4. 4. The following are few terms that will be used during discussion on analysis of variance:  A sampling plan or experimental design is the way that a sample is selected from the population under study and determines the amount of information in the sample.  An experimental unit is the object on which a measurement or measurements is taken. Any experimental conditions imposed on an experimental unit provides effect on the response.  A factor or criterion is an independent variable whose values are controlled and varied by the researcher.  A level is the intensity setting of a factor.  A treatment or population is a specific combination of factor levels.  The response is the dependent variable being measured by the researcher.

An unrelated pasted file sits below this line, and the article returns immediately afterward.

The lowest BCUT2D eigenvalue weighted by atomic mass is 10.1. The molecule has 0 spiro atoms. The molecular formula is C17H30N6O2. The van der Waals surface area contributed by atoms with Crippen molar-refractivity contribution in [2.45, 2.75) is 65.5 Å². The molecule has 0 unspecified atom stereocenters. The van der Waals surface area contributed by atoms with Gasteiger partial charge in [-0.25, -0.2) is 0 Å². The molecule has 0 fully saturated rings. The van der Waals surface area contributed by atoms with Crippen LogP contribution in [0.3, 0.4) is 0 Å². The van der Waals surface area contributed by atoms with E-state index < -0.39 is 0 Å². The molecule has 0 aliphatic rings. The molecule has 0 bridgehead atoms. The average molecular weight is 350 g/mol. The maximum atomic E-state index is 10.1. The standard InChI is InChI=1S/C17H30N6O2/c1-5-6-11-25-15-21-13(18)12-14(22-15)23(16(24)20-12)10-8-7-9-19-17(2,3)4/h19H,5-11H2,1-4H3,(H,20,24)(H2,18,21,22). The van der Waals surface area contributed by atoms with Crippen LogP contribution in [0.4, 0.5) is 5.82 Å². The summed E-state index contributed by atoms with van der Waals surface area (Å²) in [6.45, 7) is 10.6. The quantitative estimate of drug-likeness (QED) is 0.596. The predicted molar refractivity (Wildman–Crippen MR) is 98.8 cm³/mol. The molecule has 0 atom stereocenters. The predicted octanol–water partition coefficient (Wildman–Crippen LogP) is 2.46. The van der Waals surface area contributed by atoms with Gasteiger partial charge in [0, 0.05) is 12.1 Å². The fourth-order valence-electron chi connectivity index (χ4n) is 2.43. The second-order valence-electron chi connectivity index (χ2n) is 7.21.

5. 5. Examples 1: For a production volume in three shifts in a factory, there are two variables—days of the week and the volume of production in each shift. If one of the objectives is to determine whether mean production volume is the same during days of the week, then the dependence (or response) variable of interest, is the mean production volume. The variables that are related to a response variable are called factors, that is, a day of the week is the independent variable and the value assumed by a factor in an experiment is called a level. The combinations of levels of the factors for which the response will be observed are called treatments, i.e. days of the week. These treatments define the populations or samples which are differentiated in terms of production volume and we may need to compare them with each other. Examples in Managerial Aspects: